Religious inclination and cultural beliefs are holding back service providers in Nigeria from encouraging unmarried young people to prevent unwanted pregnancy through family planning.
Dimos Sakellaridis, Country Director, DKT International, said this on Tuesday in an interview with PREMIUM TIMES against the backdrop of the World Contraception Day.
The Day is usually celebrated on September 26.
Mr. Sakellaridis said many women in Nigeria, especially those who are single, find it difficult accessing family planning kits or having the freedom of choice because family planning providers are generally biased about providing it to them.
“It should be pointed out that in most cases, this stems from the providers’ religious inclination or cultural beliefs. Some healthcare providers are biased and also have limiting perception about family planning,” he said.
“This bias also prevents them from either offering family planning services or make them to give wrong information to women seeking family planning services.”
Mr. Sakellaridis pointed out that a major challenge is that many women have misconceptions about family planning which prevents them from seeking contraception when they have a need for it.
“This and the perception of most of the providers is posing a great challenges on the field throughout Nigeria when detailing commodities to suppliers,” he added.
In a bid to promoting family planning, Nigeria earlier this month launched a new new campaign “Green Dot” to give 7.3 million women access to family planning and close the contraception gap in the country.
The “Green Dot” would serve as the official marker for public and private locations where people can obtain family planning that are safe, affordable and effective.
The aim is to reduce maternal and infant morbidity and mortality in the country as Nigeria currently ranks one of the highest in maternal mortality rate in the world.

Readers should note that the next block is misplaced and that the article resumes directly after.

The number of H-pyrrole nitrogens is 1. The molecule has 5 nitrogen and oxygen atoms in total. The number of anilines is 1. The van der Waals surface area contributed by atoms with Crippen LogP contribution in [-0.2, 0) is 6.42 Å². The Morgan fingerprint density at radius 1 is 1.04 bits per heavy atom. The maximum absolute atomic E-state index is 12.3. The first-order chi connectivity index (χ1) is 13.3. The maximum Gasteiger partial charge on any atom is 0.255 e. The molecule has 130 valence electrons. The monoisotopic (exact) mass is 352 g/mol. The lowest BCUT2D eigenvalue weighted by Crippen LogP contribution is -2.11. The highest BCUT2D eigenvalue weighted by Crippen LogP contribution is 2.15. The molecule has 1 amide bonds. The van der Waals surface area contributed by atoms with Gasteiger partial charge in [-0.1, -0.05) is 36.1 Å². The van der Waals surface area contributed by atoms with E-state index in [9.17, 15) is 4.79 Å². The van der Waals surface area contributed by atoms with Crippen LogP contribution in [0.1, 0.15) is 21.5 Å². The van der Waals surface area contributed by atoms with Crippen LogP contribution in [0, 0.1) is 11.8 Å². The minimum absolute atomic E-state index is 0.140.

The Minister of Health, Isacc Adewole, at the launch had emphasised the need to radically promote family planning especially among the reproductive age (15- 45) if the country was to prevent demographic explosion which would lead to economic disaster.
In order to achieve effective family planning culture, Toyin Saraki, wife of the Senate President, during the launch had called on the government to also focus its campaign on youth.
She said most youth do not talk about contraception usage and there is little or no data to know their level of compliance.
Mrs. Saraki said it is a known fact that some youth engage in sex and they too need to have enough knowledge on contraception and where to access it without prejudice or fear of being judged.
According to World Health Organisation, the promotion of family planning and ensuring access to preferred contraceptive methods for women and couples is essential to securing the well-being and autonomy of women, while supporting the health and development in communities.
The health agency said allowing women to choose whether, when, and how many children to have leads to progress on global health goals.
It also helps break the cycle of poverty, and puts families, communities, and countries on a stronger, more prosperous and sustainable path, it said.